No Standing Against Vets

Pet owners find they have no legal standing to get their vet disciplined.

Des Moines couple Kenneth and Nonna Newman really loved their dog. When Trali, a Pekingese, developed a herniated disc in 2006, they spent thousands of dollars on MRIs and surgery, according to their attorney, Adam Karp.

Two veterinarians eventually persuaded Nonna that “if she really loved her dog enough, she would consent to euthanasia,” as the Newmans recall in legal documents. The Newmans complied, but later received information that led them to believe that Trali could have been successfully treated and didn’t need to be put to sleep. They filed a complaint with the state’s Veterinary Board of Governors. When the board declined to discipline the vets involved, the Newmans took the matter to court. Last week, the state Court of Appeals ruled that the couple wasn’t entitled to any kind of judicial review.

Karp says the ruling will apply to decisions involving all health professionals—doctors, nurses, psychologists, massage therapists. The judges are saying that it’s up to the state boards and commissions that govern these professions to decide whether discipline is warranted. And if patients (or their owners) don’t like the state’s decisions, there is, in Karp’s words, “nothing you can do about it.” (Though, of course, wronged patients can still sue for malpractice on their own behalf.)

The court ruled that the Newmans didn’t have legal “standing,” in part because they could not prove that they had been injured by the state’s decision not to discipline the vets.

Rather, the court noted, it is license holders—vets, doctors, and so on—who have standing to question disciplinary decisions because they are at risk of losing their livelihoods.

Nonna, who works as a contract bargainer for the SEIU, says the ruling made her feel as though “Trali was killed all over again.” She and her husband, a seafood executive, are considering whether to appeal to the state Supreme Court.

Talk to us

Please share your story tips by emailing

More in News & Comment

Photo of promotional recruitment banner used by Auburn Police Department at Petpalooza. The banner features Auburn Police Officer Jeff Nelson, who is awaiting trial for the 2019 murder and assault of Jesse Sarey. Photo courtesy of Jeff Trimble
Auburn police use photo of embattled officer on recruitment banner

Families of people killed by Jeffrey Nelson, who’s awaiting trial for murder, speak out over use of his photo at Petpalooza.

Use your King County library card to explore the outdoors

KCLS cardholders can check out a Discover Pass for two weeks to explore public lands.

Monkeypox virus. Photo courtesy of the Centers for Disease Control.
King County identifies first presumptive monkeypox case

The illness is not as easily transmitted compared to COVID-19, according to health officer.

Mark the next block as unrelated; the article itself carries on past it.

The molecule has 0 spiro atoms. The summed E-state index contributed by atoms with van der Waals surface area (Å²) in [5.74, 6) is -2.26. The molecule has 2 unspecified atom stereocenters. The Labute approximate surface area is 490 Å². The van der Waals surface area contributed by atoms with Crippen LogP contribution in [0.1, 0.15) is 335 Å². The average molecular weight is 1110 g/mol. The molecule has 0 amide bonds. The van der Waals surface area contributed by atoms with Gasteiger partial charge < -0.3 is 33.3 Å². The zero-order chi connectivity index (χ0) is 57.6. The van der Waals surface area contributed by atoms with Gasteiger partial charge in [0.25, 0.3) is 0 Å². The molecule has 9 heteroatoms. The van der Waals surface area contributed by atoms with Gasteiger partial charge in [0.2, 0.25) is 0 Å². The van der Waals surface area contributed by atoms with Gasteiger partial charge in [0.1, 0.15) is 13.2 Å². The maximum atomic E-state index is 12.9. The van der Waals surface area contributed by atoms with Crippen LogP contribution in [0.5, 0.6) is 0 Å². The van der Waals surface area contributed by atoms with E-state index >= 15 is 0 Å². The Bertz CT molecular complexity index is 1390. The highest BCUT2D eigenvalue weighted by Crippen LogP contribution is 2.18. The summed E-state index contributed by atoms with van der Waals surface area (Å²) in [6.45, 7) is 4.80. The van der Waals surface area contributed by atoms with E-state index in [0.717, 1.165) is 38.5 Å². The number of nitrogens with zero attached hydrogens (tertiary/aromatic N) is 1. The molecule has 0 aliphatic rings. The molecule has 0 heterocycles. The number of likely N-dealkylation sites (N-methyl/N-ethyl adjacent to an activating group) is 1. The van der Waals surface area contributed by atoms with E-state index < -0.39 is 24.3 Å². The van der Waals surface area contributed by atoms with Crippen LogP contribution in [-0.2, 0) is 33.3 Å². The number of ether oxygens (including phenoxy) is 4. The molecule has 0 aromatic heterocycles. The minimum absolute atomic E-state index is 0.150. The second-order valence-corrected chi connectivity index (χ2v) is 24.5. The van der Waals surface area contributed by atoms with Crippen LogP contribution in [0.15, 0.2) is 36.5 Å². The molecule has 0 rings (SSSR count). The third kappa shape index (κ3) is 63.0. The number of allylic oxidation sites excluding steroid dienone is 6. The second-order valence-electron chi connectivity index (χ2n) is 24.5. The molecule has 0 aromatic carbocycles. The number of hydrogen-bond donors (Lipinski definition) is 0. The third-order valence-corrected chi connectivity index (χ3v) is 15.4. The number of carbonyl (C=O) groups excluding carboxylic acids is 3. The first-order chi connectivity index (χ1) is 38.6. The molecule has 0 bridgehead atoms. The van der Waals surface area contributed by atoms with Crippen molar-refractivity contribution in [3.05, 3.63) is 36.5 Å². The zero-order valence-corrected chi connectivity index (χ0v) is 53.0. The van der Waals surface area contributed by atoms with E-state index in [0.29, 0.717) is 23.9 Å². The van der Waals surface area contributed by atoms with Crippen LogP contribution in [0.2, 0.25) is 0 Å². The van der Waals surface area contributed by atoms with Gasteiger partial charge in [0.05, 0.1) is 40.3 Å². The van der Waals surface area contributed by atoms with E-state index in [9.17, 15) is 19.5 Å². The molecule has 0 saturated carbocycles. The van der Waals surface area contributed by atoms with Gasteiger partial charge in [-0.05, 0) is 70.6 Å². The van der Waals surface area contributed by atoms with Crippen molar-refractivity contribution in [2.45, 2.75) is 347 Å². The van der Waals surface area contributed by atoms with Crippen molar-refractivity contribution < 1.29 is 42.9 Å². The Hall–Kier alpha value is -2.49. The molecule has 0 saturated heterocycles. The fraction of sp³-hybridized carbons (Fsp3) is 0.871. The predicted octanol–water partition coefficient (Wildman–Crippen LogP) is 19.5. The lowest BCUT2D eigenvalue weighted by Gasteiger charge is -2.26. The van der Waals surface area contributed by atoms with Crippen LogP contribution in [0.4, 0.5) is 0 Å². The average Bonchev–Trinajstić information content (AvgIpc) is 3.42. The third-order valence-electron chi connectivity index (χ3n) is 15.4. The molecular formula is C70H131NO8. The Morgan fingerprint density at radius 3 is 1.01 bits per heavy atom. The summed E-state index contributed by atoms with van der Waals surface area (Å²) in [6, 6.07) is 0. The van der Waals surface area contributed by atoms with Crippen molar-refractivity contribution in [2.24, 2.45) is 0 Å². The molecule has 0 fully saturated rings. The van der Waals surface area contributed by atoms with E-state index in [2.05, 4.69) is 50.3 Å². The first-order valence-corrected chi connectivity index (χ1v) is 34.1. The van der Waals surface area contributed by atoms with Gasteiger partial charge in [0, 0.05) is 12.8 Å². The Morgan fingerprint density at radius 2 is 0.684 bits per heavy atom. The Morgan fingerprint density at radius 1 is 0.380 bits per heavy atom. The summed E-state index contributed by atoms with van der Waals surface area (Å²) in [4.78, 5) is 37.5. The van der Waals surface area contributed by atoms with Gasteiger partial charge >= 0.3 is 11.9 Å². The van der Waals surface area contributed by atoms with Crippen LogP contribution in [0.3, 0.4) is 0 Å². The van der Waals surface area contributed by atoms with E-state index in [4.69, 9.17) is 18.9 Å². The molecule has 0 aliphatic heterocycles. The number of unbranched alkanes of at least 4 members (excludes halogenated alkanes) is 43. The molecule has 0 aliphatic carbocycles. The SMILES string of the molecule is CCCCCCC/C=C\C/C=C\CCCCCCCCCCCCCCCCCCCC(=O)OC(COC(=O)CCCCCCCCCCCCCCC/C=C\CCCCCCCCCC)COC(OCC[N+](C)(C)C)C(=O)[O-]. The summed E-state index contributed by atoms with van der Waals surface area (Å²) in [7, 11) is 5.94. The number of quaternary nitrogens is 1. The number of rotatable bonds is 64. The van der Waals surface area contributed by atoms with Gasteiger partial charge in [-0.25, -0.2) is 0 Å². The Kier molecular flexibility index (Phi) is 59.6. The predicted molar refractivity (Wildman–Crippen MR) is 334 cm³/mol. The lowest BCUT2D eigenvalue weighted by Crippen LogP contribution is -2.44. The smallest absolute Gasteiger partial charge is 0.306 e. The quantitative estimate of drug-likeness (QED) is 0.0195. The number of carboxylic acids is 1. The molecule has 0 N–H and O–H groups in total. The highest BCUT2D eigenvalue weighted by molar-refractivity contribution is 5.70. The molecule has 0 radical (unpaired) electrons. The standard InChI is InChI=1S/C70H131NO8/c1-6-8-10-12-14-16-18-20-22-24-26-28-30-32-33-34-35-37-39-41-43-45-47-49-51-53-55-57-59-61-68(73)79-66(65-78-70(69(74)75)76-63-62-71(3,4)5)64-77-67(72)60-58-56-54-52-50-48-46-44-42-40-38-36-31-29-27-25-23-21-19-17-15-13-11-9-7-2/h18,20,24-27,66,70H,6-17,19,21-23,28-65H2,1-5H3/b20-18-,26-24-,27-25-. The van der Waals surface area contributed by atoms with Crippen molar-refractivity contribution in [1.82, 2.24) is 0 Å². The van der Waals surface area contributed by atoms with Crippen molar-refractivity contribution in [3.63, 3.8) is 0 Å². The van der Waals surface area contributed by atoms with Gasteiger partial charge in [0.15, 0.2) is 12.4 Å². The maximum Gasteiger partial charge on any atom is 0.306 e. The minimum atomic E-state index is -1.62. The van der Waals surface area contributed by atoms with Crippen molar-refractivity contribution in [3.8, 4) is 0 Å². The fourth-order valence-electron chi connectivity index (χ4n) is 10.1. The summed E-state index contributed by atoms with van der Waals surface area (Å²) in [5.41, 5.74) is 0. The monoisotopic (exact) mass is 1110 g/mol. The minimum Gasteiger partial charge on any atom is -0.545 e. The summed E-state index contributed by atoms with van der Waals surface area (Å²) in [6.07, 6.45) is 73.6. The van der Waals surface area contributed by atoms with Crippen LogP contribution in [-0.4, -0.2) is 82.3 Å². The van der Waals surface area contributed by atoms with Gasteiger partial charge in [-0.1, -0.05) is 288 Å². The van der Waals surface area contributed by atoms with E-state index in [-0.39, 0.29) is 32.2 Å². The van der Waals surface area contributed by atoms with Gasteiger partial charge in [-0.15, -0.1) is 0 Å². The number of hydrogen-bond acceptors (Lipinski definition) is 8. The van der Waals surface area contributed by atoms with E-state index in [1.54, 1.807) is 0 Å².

This screenshot from Auburn Police Department bodycam footage shows an officer about to fire his weapon and kill dog on May 13, 2022.
Auburn police shoot dog, and owner claims it wasn’t justified

See videos of attack as well as bodycam footage of officer firing at dog.

File photo.
King County Council approves creation of Cannabis Safety Taskforce amid rash of dispensary robberies

The multi-agency task force will cooperate to find ways to improve safety in the cash-only industry.

Screenshot from ORCA website
New ORCA system launches for regional transit across the Puget Sound

Overhaul includes new website, mobile application and digital business account manager.

Judged by XII: A King County Local Dive podcast. The hands shown here belong to Auburn Police Officer Jeffrey Nelson, who has been charged with homicide in the 2019 death of Jesse Sarey.
JUDGED BY XII (Episode 4): Foster mom wants accountability in Auburn cop’s upcoming murder trial

Special podcast series explores Auburn Police Officer Jeffrey Nelson’s role in the death of Jesse Sarey.

Diane Renee Erdmann and Bernard Ross Hansen. Photos courtesy of FBI
FBI arrests Auburn couple after 11-day manhunt

The couple was previously convicted for fraud and skipped sentencing on April 29.

Screenshot from Barnes and Noble website
Cover art of books that KSD Librarian Gavin Downing says have been under fire: “Jack of Hearts (and Other Parts),” by Lev A.C. Rosen, “If I Was Your Girl,” by Meredith Russo, and “All Boys Aren’t Blue,” by George Matthew Johnson.
Kent middle school librarian wins intellectual freedom award

Gavin Downing refused to keep ‘silence in the library’ amid attempted book banning and censorship.

Kent elementary school teacher accused of using racist language toward student

River Ridge Elementary instructor placed on administrative leave by Kent School District.

FILE PHOTO: King County Sheriff’s Office deputies.
Dozens of King County Sheriff’s Office employees left jobs instead of getting vaccinated

This added on to the existing number of vacancies in the department.